Posted in Events

Day of the Dead

Day of the Dead (Spanish: Día de Muertos) is celebrated in Mexico and around the world between October 31, November 1 and November 2. This correspond with the Christian triduum of Hallowmas: All Hallows’ Eve, All Saints’ Day and All Souls’ Day. During this time families gather To pray for and remember friends and family members who have died. The celebration. Traditions connected with the holiday include building private altars called ofrendas, honoring the deceased using sugar skulls, marigolds, and the favorite foods and beverages of the departed and visiting their graves.They also leave possessions of the deceased. The origins can traced back to an Aztec festival dedicated to the goddess Mictecacihuatl. In Brazil Dia de Finados is a public holiday that many Brazilians celebrate by visiting cemeteries and churches. In Spain there are festivals and parades, and Similar observances occur elsewhere in Europe, and similarly themed celebrations appear in many Asian and African cultures.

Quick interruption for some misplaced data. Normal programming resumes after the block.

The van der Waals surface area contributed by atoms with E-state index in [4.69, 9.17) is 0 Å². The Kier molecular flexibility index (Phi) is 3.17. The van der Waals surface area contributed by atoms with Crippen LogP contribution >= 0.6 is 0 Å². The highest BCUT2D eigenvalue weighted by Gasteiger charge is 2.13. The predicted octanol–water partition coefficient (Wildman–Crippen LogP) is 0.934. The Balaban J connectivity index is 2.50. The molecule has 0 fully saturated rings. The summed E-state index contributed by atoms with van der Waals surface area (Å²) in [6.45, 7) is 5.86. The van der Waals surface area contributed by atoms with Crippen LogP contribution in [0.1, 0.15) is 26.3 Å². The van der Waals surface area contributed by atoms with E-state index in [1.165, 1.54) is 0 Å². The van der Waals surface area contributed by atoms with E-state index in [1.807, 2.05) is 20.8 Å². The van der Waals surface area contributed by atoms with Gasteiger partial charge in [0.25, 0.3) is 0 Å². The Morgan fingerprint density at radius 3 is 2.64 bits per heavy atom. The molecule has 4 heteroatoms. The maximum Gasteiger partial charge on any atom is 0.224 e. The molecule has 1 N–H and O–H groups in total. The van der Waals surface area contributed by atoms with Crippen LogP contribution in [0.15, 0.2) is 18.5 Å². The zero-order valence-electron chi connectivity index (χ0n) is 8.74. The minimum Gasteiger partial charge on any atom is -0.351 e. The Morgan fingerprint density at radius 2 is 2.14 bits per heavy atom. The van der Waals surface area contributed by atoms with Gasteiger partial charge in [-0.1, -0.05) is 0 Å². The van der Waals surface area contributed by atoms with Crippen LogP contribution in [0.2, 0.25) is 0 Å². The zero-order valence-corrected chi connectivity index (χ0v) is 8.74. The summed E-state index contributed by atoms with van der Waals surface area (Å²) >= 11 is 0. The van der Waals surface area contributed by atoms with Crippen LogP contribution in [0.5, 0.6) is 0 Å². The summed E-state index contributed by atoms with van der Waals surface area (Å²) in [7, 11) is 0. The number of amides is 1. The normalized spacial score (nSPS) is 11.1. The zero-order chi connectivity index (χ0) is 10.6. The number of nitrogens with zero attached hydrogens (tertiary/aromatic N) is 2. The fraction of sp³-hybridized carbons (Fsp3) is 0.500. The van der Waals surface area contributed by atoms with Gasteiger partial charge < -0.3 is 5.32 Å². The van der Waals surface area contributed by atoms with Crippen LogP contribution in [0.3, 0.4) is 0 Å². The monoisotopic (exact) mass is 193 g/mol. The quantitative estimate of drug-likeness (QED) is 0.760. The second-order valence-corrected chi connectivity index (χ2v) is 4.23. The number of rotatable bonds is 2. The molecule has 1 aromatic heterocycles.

People go to cemeteries to be with the souls of the departed and say prayers to encourage visits by the souls. Celebrations can take a humorous tone, as celebrants remember funny events and anecdotes about the departed. During the three-day period families usually clean and decorate graves; most visit the cemeteries where their loved ones are buried and decorate their graves with ofrendas (offerings), which often include orange Mexican marigolds (Tagetes erecta) which are sometimes called Flor de Muerto (Flower of Dead). These flowers are thought to attract souls of the dead. Toys are brought for dead children (los angelitos, or “the little angels”), and bottles of tequila, mezcal or pulque or jars of atole for adults.Families will also offer trinkets or the deceased’s favorite candies on the grave. Ofrendas are also put in homes, usually with foods such as candied pumpkin, pan de muerto (“bread of dead”), sugar skulls and beverages such as atole. These are left out in the homes as a welcoming gesture for the deceased. Some people believe the spirits of the dead eat the “spiritual essence” of the ofrendas food, so though the celebrators eat the food after the festivities, they believe it lacks nutritional value.